A theatrical sequel wouldn’t necessarily have surprised me, though, as it made money and all three lead stars would clearly have said yes to it in a heartbeat, but thirteen years later we’ve gotten a direct-to-video one instead. The three “name” actors have been replaced by one, but don’t worry, he’s every bit as unfunny as they were. The cast isn’t returning so the question becomes — should the audience? Spoiler, they should not, but keep reading for a more detailed answer.
Keep reading for a look at the latest tax write-off from Universal’s home video division, Benchwarmers 2: Breaking Balls.
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Posted on Friday, January 25th, 2019 by Rob Hunter
(Welcome to The Best Movies You’ve Never Seen, a series that takes a look at slightly more obscure, under-the-radar, or simply under-appreciated movies. This week we tour some exclusive boys schools that won’t leave you cringing at the prospect of cruel cretins crawling out into the world.)
Private schools for boys, usually exclusive and typically religious in some way, have been getting a bad rap in recent months for the miserable behaviors exhibited by their students and graduates. The truth is these schools are usually no better or worse than their public counterparts, but it’s always the terrible examples we hear about the loudest. In an effort to counter that I’d like to highlight some of the less criminal elements walking the halls of the nation’s boys schools. Of course, this being a movie site means I’ll be looking exclusively at exclusive schools in movies.
Some of the best-known include Class (1983), Dead Poet’s Society (1989) and School Ties (1992), and while one of those is clearly the better film all three are memorable and worth watching (again). There are others, though, that while worth your time are far less known for one reason or another despite showing boys and young men we can be proud of. So what do you say I share a few with you?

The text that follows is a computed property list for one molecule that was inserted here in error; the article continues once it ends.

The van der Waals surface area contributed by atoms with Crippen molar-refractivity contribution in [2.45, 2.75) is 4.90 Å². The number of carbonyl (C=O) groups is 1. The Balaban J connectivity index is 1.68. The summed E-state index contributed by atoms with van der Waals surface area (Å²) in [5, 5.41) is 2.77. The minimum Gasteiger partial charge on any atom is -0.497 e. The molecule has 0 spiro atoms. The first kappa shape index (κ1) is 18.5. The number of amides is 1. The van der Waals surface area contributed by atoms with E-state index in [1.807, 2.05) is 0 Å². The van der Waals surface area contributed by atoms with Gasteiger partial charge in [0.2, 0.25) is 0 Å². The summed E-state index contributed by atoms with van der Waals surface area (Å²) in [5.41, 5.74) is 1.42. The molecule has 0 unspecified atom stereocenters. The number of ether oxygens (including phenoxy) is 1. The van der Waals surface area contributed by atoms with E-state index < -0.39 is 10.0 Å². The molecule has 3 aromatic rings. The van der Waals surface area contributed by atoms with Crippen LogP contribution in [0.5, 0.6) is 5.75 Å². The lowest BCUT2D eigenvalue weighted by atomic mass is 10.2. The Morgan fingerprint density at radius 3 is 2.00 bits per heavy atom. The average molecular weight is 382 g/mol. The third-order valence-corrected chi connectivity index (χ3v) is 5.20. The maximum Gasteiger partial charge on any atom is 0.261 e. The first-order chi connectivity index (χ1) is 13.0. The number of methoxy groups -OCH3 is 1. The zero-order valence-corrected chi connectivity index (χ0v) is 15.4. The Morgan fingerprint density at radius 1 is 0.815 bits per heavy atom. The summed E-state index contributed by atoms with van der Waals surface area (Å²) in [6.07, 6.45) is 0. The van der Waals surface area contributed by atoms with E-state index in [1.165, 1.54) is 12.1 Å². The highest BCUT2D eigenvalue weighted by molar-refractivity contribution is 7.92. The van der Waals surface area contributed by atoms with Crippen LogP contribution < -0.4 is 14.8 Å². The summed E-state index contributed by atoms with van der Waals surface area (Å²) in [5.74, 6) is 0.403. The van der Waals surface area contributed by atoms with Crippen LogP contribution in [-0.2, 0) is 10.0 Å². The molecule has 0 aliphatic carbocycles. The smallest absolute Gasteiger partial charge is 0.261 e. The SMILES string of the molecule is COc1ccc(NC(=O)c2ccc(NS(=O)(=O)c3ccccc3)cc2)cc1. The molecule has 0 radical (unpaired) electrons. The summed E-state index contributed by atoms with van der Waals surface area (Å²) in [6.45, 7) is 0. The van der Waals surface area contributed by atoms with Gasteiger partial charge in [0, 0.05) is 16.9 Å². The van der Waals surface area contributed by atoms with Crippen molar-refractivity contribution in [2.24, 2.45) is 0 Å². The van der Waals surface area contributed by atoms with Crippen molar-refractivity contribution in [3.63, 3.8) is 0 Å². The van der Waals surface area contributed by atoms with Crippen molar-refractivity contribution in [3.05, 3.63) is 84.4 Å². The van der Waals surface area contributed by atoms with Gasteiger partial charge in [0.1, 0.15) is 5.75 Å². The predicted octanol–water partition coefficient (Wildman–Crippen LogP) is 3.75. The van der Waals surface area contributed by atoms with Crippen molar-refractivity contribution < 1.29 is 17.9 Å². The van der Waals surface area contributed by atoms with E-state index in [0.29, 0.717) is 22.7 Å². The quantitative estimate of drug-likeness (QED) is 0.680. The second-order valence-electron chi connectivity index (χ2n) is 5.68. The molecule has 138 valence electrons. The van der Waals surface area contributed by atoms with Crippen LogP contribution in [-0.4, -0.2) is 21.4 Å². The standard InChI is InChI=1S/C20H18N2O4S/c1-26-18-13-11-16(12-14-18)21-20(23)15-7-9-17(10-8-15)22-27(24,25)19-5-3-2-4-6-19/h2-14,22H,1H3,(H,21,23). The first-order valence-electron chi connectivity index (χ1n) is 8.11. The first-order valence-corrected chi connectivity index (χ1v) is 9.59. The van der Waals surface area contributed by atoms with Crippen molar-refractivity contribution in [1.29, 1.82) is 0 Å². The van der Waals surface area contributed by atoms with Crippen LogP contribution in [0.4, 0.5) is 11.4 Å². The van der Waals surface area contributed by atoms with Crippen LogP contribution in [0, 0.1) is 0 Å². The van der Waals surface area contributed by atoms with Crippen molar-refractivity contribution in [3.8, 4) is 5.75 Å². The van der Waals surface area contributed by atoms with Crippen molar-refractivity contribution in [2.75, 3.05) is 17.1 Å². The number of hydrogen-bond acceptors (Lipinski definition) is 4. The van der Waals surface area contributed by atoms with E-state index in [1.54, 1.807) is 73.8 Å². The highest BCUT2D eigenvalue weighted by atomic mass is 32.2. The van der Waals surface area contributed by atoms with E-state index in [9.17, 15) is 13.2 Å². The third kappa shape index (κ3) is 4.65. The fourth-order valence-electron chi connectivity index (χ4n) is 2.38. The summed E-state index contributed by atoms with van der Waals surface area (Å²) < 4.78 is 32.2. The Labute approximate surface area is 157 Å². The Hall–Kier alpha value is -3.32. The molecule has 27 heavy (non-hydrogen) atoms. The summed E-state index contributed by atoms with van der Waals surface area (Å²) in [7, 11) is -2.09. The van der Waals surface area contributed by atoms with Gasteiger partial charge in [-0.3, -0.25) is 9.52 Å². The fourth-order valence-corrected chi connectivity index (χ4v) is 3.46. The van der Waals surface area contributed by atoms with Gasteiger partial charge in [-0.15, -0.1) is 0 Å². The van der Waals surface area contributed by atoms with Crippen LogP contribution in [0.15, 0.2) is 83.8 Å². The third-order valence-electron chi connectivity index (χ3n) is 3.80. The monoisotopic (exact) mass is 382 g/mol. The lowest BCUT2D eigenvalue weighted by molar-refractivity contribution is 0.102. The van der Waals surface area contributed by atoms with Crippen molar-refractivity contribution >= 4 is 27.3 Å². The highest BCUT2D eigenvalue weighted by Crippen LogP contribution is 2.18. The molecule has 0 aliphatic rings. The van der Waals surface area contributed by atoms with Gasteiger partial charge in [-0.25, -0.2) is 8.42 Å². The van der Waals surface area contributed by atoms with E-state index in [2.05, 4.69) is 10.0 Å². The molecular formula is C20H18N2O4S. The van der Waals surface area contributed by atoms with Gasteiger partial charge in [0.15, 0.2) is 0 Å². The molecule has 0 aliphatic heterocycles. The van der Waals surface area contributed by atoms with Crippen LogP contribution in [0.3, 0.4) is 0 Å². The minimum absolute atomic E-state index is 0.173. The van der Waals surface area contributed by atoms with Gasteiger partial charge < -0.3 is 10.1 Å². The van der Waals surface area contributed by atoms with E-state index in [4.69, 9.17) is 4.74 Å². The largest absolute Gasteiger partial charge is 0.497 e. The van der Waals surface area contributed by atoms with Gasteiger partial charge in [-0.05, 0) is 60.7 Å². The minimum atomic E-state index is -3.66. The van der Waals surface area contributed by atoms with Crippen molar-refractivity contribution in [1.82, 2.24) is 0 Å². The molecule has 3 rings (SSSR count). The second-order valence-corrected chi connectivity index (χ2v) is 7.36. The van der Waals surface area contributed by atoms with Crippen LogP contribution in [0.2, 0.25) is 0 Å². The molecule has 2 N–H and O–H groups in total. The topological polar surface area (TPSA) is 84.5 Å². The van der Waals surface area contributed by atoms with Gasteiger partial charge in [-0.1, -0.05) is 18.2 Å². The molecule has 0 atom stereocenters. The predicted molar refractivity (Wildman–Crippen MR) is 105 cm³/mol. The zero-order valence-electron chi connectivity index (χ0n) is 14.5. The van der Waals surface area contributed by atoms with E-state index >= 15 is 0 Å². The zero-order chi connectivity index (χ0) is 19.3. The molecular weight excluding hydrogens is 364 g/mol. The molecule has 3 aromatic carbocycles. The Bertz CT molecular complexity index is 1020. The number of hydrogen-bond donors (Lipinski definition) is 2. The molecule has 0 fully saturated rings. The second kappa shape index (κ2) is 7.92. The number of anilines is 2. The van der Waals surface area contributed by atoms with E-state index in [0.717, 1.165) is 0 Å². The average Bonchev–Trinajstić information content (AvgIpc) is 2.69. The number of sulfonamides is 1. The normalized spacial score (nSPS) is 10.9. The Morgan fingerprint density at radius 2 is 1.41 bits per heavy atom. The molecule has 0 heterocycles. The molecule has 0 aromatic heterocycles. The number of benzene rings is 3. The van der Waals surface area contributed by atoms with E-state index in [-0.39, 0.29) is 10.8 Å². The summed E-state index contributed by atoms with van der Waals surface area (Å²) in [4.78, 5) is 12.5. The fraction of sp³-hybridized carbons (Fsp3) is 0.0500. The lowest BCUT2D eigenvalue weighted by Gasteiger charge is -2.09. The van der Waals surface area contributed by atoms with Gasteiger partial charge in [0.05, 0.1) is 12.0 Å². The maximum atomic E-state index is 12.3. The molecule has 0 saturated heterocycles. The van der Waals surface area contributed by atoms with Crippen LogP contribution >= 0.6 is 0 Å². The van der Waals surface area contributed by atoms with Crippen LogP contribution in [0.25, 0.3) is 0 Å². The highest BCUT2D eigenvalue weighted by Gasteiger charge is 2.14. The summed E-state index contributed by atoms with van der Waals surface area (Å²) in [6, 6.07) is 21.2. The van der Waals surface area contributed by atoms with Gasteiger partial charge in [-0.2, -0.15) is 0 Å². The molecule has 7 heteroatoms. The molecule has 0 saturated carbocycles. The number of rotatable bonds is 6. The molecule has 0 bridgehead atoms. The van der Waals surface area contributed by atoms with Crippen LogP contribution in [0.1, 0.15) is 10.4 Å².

Keep reading for a look at six good to great boys school-set movies that you probably haven’t seen.
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Posted on Monday, January 21st, 2019 by Rob Hunter
(Welcome to Seeing Double, a series where two strangely similar films released around the same time are put head-to-head. This time, we take a timely look at two movies that turn volcanic activity into action/adventure romps for the big screen.)
Volcanic eruptions don’t typically get the kind of attention in the US that hurricanes, tornadoes, and sinkholes do as they’re understandably infrequent here in the states. We had Mount St. Helens back in 1980 and then… nothing. The Kilauea volcano on Hawaii’s big island started spewing lava from newly created fissures in the earth last year, though, destroying homes and roads and causing thousands of people to be evacuated. Thankfully, no one lost their lives to the red-hot rumblings this time, but Hollywood likes their gassy earth tales a bit deadlier.
1997 saw two big studio movies open less than three months apart focused on volcanic tales with far deadlier outcomes. Dante’s Peak was first out of the gate on February 7 and actually focused on a Mount St. Helens-type scenario, while Volcano opened on April 25 and moved the action to the unlikely locale of downtown Los Angeles. Both are big-ish, effects-driven disaster pics with remarkably similar character dynamics, but for all their similarities, they’re wholly different beasts.
Keep reading for a head-to-head face-off between Dante’s Peak and Volcano.